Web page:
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Articles Tagged with spousal support modification

Acceptable Grounds for Family Court Order Modification in California

Acceptable-Grounds-for-Family-Court-Order-Modification-in-California

Family law is unique in many ways. Perhaps most notably, the family law system offers a more streamlined alternative to the standard appeal process when an individual accountable to a family court order believes the order to be unreasonable or untenable due to recent events. Family law acknowledges that life is unpredictable. Due to the nature of most family court orders, the terms of an order may not be as reasonable in the future as they are at the time they are signed into effect by a judge.

If you have recently experienced any major life events that have materially influenced your standing family court order, the modification process can allow you to make simple changes that reflect the recent changes in your life. This does not mean you can repeatedly pester the court until they modify your family court order to suit your exact preferences. There are certain conditions that must be satisfied if the court is to approve of any proposed modification.

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Understanding Spousal Support

Understanding-Spousal-Support

Divorce is never an easy process. There are endless factors that can contribute to the ease and difficulty of a legal separation. Many different laws apply when filing and following through with a divorce. One factor to consider when obtaining a divorce in California is the concept of spousal support, which can also be known as alimony. When couples legally separate, the court may order one spouse or partner to pay a certain amount of support money each month. This can be a problematic issue, and it is crucial to find a family law firm that can help you understand support, calculate the amount of support, and help prepare court forms.

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How Is Spousal Support Determined?

How-Is-Spousal-Support-Determined

One aspect of the divorce process that is often misunderstood is spousal support, also referred to as alimony. References to this form of support are often made in the media. Many people wonder why spousal support exists in the first place, beyond a convenient plot device to add drama to an already tense situation. It’s natural for people to be confused about how the courts determine when spousal support is applicable, how much spousal support is owed, and why it’s necessary to have any spousal support at all. Like many other aspects of family law, spousal support has been a part of the system for many years and was created with justice and people’s well-being in mind. That being said, the basic concept of spousal support has certainly undergone several transformations since it was first conceived.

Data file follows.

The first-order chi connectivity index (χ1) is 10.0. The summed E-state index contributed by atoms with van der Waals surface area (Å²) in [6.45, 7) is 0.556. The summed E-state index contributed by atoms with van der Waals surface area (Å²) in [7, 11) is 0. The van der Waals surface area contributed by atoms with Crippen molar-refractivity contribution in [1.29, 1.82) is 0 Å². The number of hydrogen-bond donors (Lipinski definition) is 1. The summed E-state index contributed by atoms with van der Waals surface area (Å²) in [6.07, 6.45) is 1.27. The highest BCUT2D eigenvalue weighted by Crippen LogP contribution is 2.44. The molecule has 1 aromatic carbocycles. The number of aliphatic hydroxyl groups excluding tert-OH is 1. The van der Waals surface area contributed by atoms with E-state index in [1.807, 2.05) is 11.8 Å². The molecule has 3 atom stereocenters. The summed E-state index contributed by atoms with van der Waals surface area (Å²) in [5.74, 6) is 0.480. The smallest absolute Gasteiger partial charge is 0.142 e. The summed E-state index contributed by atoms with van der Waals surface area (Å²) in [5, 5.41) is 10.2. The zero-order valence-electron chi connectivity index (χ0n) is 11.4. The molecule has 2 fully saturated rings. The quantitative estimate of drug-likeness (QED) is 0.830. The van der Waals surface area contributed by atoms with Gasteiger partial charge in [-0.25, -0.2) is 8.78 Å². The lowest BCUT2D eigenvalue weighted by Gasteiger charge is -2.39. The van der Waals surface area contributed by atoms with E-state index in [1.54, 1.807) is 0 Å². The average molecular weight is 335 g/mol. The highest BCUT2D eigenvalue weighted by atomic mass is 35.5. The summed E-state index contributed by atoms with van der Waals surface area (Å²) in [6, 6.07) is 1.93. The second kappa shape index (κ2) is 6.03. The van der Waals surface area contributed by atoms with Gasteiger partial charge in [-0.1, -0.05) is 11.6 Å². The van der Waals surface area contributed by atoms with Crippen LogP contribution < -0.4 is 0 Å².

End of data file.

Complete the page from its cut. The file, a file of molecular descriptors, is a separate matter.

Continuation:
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Attorney fees can be a very important issue in many divorce cases. Most family law litigants in California, and certainly their attorneys, are familiar with Family Code section 2030, which awards attorney fees on a “need and ability” basis. This statute is designed to make sure that each party has equal access to legal representation. This makes perfect sense: as a matter of public policy, we don’t want people prevailing on issues as important as child support and child custody because the prevailing party had an attorney and the losing party did not.

There are, however, many other mechanisms that allow the Court to award attorney fees and/or sanctions, many of which are underutilized. They are discussed below.

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If you are going through or have gone through a divorce in California you’ve probably figured out that the length of marriage becomes very important and can become a hotly contested issue at divorce time. While the length of marriage is relevant for a number of issues in divorce litigation, there is special and controversial significance in relation to spousal support. This is because, under the family code, the future of spousal support may follow a very different course once a marriage hits the 10-year mark, as opposed to a marriage that lasted less than 10 years. This particular magic number comes into play because under the family code, a marriage of 10 years or more is presumed to be a marriage of “long duration” (more commonly referred to as a long-term marriage). (FC 4336)

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